Economic Growth

EGTRRA has complex effects on economic growth. Lower tax rates will raise incentives for people to work, acquire human capital, save, and invest, but EGTRRA has relatively small effects on marginal tax rates. Treasury data show that a surprisingly large share of households receive no reduction in marginal tax rates, including 72 percent of those who file tax returns and 64 percent of all filers who actually pay positive amounts of income tax. As a result, effective marginal tax rates fall by just two to three percentage points for wages, interest, dividends, and sole proprietorship income.

These changes will create relatively small increases in after-tax wages. Using research estimates of the sensitivity of hours worked to after-tax wages, we estimate that by 2011, EGTRRA will induce people to work about 0.5 percent more hours than they otherwise would have. Lower taxes and incentives for education are also likely to raise the amount of education and training that workers obtain. These effects are difficult to estimate, but using a variety of published studies, we estimate that these items will be about 0.2 percent higher in 2011 due to the tax cut.

EGTRRA will affect private saving by raising the after-tax rate of return, shifting the distribution of income toward higher-income households, who tend to save more, providing new retirement and education incentives, and repealing the estate tax. Our reading of the evidence from economic research suggests these changes will raise private saving by about 0.5 percent of GDP by 2011.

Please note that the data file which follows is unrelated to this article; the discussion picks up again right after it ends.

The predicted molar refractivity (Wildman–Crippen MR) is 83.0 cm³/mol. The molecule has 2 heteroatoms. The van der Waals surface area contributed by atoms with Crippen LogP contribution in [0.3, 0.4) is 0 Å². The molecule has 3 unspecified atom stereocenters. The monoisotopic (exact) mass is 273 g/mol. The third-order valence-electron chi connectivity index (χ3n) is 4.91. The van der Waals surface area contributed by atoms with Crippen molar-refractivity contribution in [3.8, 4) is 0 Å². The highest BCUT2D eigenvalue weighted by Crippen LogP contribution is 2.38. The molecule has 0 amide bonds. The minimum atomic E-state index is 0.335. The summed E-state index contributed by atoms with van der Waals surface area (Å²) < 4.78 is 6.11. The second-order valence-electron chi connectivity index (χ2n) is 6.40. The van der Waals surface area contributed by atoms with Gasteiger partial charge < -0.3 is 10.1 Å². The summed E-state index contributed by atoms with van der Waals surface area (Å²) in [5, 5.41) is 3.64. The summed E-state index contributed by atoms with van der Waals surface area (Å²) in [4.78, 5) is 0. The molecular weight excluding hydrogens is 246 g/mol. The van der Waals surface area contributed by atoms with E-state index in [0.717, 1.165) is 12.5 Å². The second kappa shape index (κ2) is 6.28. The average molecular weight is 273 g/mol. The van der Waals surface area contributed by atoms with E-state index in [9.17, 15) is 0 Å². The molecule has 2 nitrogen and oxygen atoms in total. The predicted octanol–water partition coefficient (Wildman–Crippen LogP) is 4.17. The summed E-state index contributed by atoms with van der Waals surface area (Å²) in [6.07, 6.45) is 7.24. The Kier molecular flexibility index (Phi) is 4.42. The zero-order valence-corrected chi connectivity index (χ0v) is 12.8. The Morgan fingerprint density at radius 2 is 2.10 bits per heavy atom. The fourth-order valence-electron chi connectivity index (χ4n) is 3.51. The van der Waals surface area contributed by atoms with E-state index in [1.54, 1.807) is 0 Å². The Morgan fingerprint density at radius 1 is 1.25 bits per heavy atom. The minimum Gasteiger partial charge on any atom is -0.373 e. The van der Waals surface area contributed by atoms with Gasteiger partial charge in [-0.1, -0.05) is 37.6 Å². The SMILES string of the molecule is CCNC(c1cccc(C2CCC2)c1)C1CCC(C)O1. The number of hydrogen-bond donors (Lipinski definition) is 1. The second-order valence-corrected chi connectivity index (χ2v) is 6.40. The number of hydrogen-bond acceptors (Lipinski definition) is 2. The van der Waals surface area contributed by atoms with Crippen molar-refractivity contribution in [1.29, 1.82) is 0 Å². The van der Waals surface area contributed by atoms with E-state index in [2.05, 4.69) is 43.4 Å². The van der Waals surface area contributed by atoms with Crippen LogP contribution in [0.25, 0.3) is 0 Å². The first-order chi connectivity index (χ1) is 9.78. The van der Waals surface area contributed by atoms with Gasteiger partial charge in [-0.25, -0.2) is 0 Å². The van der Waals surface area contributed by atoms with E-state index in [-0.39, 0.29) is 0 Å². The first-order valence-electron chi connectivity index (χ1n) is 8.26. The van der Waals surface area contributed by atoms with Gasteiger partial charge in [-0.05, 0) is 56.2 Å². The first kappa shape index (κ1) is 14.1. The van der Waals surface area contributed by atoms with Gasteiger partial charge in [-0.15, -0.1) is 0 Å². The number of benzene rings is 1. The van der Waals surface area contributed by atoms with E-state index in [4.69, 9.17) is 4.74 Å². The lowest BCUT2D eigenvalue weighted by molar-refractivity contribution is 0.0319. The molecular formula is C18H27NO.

Taken together, the increases in labor supply, education, and private saving induced by the tax cut tax incentives will raise the size of the economy by about 1 percent by 2011. But improved tax incentives are only part of the story. EGTRRA is a set of tax incentives financed by reductions in public saving. The full effects on economic growth include the impact of higher deficits (lower surpluses).

EGTRRA will reduce government saving by about 1.6 percent of GDP through 2011. This reduction is substantially larger than the induced increase in private saving noted above. As a result, national (the sum of public and private) saving will fall. Estimates suggest that about one-third of the decline in national saving will be offset by increased capital inflows from other countries. The net effect of the rise in private saving, the decline in public saving, and the increase in capital inflows will be to reduce the amount of financing available for new investment in the United States. We find that the resulting decline in the amount of physical capital (e.g., machines, structures, etc.) is sufficiently large that, despite the results of improved tax incentives, the overall net effect of EGTRRA will be to slightly reduce GDP—by about 0.3 percent after ten years.

Doubling both the estimated human capital and the private saving response generates a modest boost in GDP—about 0.4 percent by 2011, but the implied behavioral estimates stretch the bounds of established research. Thus, our central conclusion is that EGTRRA will have little or no discernable effect on economic growth in the short run and will plausibly reduce the size of the economy in the long-term. Recent research by the Congressional Budget Office, analysts at the Federal Reserve Board, and Alan Auerbach of the University of California reaches similar conclusions using a sophisticated simulation model of the economy.

Other Economic Effects

Interest, Investment, and Economic Stimulus